Yahweh vs. the “gods” — {Round 1}

“You shall have no other gods before me.”

Exodus 20:3

I studied the Bible intently for many years, completed a seminary degree, sat under excellent teaching, planted a church, and preached hundreds of sermons before I ever learned the true identity of the “gods” of the Old Testament. Looking back, especially knowing now what I didn’t know then, it baffles me that the church overwhelmingly has misinterpreted and ignored one of the most significant themes in all of Scripture.

Yahweh vs. the “gods” of the nations

Like me, the majority of Christians reading through the Old Testament almost certainly have never been taught how to interpret the real nature of the “gods” through Biblical lenses. Unfortunately, whenever the term “gods” — Hebrew elohim — is mentioned in Scripture, our minds have been preconditioned to automatically categorize them one of two ways.

  1. The false gods of the nations aren’t real, spiritual beings, but rather figments of the human imagination.
  2. The gods of the Old Testament are just man-made idols of wood, stone, or metal, and therefore no real threat to God and His people.

If this is what you have always believed about these “gods,” then I only ask you to keep an open mind and consider what the Bible really says on this critical topic.

The LORD is One

“Hear, O Israel: The LORD our God, the LORD is one.”

Deuteronomy 6:4

Monotheism — or the worship of One God — is foundational to the Judeo-Christian worldview. Belief in the One True God is essential to our faith and is one of the core doctrines that must never be compromised.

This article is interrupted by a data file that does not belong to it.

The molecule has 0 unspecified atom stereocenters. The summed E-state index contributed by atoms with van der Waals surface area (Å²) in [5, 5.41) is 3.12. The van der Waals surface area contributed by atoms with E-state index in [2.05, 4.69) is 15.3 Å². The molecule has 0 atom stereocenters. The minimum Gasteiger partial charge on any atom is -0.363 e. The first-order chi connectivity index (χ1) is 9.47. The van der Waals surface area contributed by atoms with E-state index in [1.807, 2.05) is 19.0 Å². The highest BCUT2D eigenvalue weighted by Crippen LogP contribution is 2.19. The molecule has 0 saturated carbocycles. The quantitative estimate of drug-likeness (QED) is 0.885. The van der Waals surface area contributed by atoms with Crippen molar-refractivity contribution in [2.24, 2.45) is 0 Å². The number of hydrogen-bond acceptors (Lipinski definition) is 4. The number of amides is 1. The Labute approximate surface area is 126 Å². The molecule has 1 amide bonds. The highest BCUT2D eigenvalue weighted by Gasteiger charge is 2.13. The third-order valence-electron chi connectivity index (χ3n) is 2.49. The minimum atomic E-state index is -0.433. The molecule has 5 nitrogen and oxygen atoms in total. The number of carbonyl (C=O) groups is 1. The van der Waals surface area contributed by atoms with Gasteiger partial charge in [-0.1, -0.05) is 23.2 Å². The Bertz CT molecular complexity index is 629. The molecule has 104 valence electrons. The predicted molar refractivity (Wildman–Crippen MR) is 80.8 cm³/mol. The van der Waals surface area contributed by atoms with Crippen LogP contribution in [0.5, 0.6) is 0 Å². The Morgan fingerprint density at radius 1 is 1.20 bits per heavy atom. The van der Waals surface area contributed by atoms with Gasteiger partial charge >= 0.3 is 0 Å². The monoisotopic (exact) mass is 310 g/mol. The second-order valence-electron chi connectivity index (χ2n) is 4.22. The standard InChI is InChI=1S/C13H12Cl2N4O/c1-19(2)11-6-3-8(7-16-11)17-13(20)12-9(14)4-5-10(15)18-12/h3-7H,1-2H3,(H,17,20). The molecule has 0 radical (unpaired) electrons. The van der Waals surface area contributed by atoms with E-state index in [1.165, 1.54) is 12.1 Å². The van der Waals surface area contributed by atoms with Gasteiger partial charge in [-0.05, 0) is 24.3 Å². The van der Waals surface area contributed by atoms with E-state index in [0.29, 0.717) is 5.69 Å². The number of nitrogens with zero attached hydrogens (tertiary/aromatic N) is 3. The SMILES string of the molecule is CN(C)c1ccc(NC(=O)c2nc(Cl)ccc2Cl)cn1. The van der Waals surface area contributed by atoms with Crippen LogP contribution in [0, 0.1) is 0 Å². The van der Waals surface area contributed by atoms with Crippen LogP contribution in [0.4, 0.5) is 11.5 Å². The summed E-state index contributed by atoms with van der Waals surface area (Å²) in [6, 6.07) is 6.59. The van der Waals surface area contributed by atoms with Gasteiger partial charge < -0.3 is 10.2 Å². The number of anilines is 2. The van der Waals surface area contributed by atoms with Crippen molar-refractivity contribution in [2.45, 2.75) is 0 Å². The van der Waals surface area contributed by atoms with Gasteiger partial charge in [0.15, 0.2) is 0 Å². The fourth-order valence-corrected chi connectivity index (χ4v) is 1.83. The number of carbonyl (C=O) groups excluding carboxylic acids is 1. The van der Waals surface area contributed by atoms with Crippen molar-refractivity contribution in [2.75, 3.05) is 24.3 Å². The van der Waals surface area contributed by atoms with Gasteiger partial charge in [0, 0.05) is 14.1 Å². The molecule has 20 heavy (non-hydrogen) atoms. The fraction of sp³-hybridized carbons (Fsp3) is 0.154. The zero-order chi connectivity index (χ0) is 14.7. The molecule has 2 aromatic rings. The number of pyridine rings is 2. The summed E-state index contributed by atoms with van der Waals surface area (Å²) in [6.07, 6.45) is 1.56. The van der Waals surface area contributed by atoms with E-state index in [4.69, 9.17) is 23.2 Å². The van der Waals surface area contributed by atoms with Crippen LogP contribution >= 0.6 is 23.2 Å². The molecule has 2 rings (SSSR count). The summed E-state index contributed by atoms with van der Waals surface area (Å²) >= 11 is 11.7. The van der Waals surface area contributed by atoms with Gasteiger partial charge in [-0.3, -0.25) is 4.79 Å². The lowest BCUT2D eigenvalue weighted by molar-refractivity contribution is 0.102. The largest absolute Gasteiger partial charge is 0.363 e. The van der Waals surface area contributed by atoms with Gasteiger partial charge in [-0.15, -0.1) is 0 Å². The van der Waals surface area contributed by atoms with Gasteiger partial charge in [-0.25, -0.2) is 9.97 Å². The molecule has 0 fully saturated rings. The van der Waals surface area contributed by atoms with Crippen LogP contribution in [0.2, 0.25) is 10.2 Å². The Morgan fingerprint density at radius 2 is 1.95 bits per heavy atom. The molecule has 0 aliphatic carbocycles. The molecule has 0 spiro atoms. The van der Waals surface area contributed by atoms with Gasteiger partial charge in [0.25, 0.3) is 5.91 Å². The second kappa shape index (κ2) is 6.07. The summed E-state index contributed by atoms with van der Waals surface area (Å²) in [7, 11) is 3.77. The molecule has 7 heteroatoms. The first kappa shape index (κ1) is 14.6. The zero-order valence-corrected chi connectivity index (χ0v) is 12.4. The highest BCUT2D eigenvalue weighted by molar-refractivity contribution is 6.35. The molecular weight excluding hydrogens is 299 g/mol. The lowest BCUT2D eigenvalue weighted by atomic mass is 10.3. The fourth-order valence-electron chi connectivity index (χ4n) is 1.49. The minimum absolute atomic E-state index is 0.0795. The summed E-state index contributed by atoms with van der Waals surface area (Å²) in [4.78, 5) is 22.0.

The unique nature of Yahweh — the LORD GOD — becomes even more clearly expressed when compared and contrasted against the backdrop of pagan idolatry and historical polytheism — or the belief and worship of many gods. Whereas the pagan nations traditionally have worshiped a pantheon of other gods, the God of the Bible has distinguished Himself as both Creator and Lord over all in heaven and earth. As the One True God, Yahweh expects total allegiance and exclusive worship.

How should we understand monotheism in light of this reality, however?

When we affirm that there is only One God and Creator of the universe, does that mean that we must automatically eliminate the possibility of the existence of other “gods,” or can we interpret monotheism in a different way? In other words, is the existence of Yahweh — the Most High God – mutually exclusive with other gods?

“To you it was shown, that you might know that the LORD is God; there is no other besides him … know therefore today, and lay it to your heart, that the LORD is God in heaven above and on the earth beneath; there is no other.”

Deuteronomy 4:35, 39

For example, when the Bible speaks of Yahweh in terms of being the “only” God, or that there is “no other” god besides Him, are we supposed to interpret such terms in a strict sense, meaning that Yahweh is all by Himself in the heavens? Or should we understand such phrases through the lenses of comparative language?

Strict monotheism doesn’t allow for the existence of other gods because doing so might in some way degrade or trivialize the unique and exclusive nature of the God of the Bible. What I have discovered, however, is that Biblical monotheism is not strict in that sense. Not only does the Bible allow for the existence of other “gods,” but also the Biblical narrative becomes incoherent unless the gods of the nations are indeed real, spiritual entities.